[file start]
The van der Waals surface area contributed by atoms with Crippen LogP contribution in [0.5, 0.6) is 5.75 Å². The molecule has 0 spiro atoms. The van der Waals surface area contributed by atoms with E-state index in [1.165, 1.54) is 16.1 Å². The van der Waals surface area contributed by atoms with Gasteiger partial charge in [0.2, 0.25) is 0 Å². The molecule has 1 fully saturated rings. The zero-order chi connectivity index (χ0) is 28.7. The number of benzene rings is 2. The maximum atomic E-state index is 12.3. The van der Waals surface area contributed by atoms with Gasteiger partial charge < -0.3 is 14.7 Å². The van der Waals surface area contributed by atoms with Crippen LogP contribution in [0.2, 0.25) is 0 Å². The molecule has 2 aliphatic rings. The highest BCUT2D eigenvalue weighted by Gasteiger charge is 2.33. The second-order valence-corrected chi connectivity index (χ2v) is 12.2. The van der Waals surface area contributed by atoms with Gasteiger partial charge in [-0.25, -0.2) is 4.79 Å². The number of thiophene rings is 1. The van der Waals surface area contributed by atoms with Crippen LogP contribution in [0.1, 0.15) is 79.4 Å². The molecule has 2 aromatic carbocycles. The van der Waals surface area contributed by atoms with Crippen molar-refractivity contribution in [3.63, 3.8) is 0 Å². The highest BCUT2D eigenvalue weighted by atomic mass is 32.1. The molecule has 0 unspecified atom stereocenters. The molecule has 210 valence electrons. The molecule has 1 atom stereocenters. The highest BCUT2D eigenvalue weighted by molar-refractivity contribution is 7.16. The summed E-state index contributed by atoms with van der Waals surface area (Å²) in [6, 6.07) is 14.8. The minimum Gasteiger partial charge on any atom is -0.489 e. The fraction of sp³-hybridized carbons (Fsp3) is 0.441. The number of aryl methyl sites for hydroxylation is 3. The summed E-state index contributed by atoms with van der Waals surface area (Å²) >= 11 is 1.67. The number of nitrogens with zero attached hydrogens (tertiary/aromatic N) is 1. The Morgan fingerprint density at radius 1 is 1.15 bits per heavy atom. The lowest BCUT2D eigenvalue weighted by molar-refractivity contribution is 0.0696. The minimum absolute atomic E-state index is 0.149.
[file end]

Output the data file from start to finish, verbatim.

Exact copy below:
The van der Waals surface area contributed by atoms with Crippen LogP contribution in [0.5, 0.6) is 5.75 Å². The molecule has 0 spiro atoms. The van der Waals surface area contributed by atoms with E-state index in [1.165, 1.54) is 16.1 Å². The van der Waals surface area contributed by atoms with Gasteiger partial charge in [0.2, 0.25) is 0 Å². The molecule has 1 fully saturated rings. The zero-order chi connectivity index (χ0) is 28.7. The number of benzene rings is 2. The maximum atomic E-state index is 12.3. The van der Waals surface area contributed by atoms with Gasteiger partial charge < -0.3 is 14.7 Å². The van der Waals surface area contributed by atoms with Crippen LogP contribution in [0.2, 0.25) is 0 Å². The molecule has 2 aliphatic rings. The highest BCUT2D eigenvalue weighted by Gasteiger charge is 2.33. The second-order valence-corrected chi connectivity index (χ2v) is 12.2. The van der Waals surface area contributed by atoms with Gasteiger partial charge in [-0.25, -0.2) is 4.79 Å². The number of thiophene rings is 1. The van der Waals surface area contributed by atoms with Crippen LogP contribution in [0.1, 0.15) is 79.4 Å². The molecule has 2 aromatic carbocycles. The van der Waals surface area contributed by atoms with Crippen molar-refractivity contribution in [3.63, 3.8) is 0 Å². The highest BCUT2D eigenvalue weighted by atomic mass is 32.1. The molecule has 0 unspecified atom stereocenters. The molecule has 210 valence electrons. The molecule has 1 atom stereocenters. The highest BCUT2D eigenvalue weighted by molar-refractivity contribution is 7.16. The summed E-state index contributed by atoms with van der Waals surface area (Å²) in [6, 6.07) is 14.8. The minimum Gasteiger partial charge on any atom is -0.489 e. The fraction of sp³-hybridized carbons (Fsp3) is 0.441. The number of aryl methyl sites for hydroxylation is 3. The summed E-state index contributed by atoms with van der Waals surface area (Å²) >= 11 is 1.67. The number of nitrogens with zero attached hydrogens (tertiary/aromatic N) is 1. The Morgan fingerprint density at radius 1 is 1.15 bits per heavy atom. The lowest BCUT2D eigenvalue weighted by molar-refractivity contribution is 0.0696. The minimum absolute atomic E-state index is 0.149.